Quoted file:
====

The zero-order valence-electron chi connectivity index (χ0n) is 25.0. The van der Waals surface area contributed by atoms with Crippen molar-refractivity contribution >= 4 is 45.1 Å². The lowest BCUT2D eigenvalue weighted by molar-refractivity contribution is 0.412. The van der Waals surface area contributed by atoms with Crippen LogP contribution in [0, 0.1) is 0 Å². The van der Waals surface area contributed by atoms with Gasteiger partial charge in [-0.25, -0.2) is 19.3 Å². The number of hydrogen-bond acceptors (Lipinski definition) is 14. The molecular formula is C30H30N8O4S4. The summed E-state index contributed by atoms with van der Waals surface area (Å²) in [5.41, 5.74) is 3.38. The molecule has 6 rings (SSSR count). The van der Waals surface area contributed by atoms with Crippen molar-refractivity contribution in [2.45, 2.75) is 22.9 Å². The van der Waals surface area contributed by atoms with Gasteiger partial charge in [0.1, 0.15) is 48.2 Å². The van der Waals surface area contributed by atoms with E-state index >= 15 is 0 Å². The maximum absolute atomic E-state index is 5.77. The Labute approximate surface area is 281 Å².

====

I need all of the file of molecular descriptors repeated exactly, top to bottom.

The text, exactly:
The zero-order valence-electron chi connectivity index (χ0n) is 25.0. The van der Waals surface area contributed by atoms with Crippen molar-refractivity contribution >= 4 is 45.1 Å². The lowest BCUT2D eigenvalue weighted by molar-refractivity contribution is 0.412. The van der Waals surface area contributed by atoms with Crippen LogP contribution in [0, 0.1) is 0 Å². The van der Waals surface area contributed by atoms with Gasteiger partial charge in [-0.25, -0.2) is 19.3 Å². The number of hydrogen-bond acceptors (Lipinski definition) is 14. The molecular formula is C30H30N8O4S4. The summed E-state index contributed by atoms with van der Waals surface area (Å²) in [5.41, 5.74) is 3.38. The molecule has 6 rings (SSSR count). The van der Waals surface area contributed by atoms with Crippen molar-refractivity contribution in [2.45, 2.75) is 22.9 Å². The van der Waals surface area contributed by atoms with Gasteiger partial charge in [0.1, 0.15) is 48.2 Å². The van der Waals surface area contributed by atoms with E-state index >= 15 is 0 Å². The maximum absolute atomic E-state index is 5.77. The Labute approximate surface area is 281 Å².